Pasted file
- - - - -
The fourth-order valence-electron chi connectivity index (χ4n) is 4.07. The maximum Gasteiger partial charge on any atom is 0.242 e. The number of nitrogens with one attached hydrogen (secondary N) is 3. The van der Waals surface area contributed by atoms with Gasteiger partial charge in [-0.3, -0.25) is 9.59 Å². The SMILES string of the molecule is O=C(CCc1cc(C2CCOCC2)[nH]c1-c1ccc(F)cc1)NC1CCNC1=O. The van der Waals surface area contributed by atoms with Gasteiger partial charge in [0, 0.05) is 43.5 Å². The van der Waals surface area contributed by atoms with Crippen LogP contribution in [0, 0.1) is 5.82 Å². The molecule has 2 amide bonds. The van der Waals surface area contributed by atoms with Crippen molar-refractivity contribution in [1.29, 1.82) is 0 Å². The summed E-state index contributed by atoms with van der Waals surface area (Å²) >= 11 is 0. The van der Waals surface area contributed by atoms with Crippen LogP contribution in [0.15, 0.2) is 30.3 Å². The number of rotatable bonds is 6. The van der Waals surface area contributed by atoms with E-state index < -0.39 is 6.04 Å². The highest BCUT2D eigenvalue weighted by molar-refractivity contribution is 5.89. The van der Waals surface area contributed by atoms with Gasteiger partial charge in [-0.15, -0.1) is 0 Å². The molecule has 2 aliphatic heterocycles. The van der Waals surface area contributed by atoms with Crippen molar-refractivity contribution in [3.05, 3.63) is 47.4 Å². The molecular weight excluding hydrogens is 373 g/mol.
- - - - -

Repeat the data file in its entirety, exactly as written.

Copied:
The fourth-order valence-electron chi connectivity index (χ4n) is 4.07. The maximum Gasteiger partial charge on any atom is 0.242 e. The number of nitrogens with one attached hydrogen (secondary N) is 3. The van der Waals surface area contributed by atoms with Gasteiger partial charge in [-0.3, -0.25) is 9.59 Å². The SMILES string of the molecule is O=C(CCc1cc(C2CCOCC2)[nH]c1-c1ccc(F)cc1)NC1CCNC1=O. The van der Waals surface area contributed by atoms with Gasteiger partial charge in [0, 0.05) is 43.5 Å². The van der Waals surface area contributed by atoms with Crippen LogP contribution in [0, 0.1) is 5.82 Å². The molecule has 2 amide bonds. The van der Waals surface area contributed by atoms with Crippen molar-refractivity contribution in [1.29, 1.82) is 0 Å². The summed E-state index contributed by atoms with van der Waals surface area (Å²) >= 11 is 0. The van der Waals surface area contributed by atoms with Crippen LogP contribution in [0.15, 0.2) is 30.3 Å². The number of rotatable bonds is 6. The van der Waals surface area contributed by atoms with E-state index < -0.39 is 6.04 Å². The highest BCUT2D eigenvalue weighted by molar-refractivity contribution is 5.89. The van der Waals surface area contributed by atoms with Gasteiger partial charge in [-0.15, -0.1) is 0 Å². The molecule has 2 aliphatic heterocycles. The van der Waals surface area contributed by atoms with Crippen molar-refractivity contribution in [3.05, 3.63) is 47.4 Å². The molecular weight excluding hydrogens is 373 g/mol.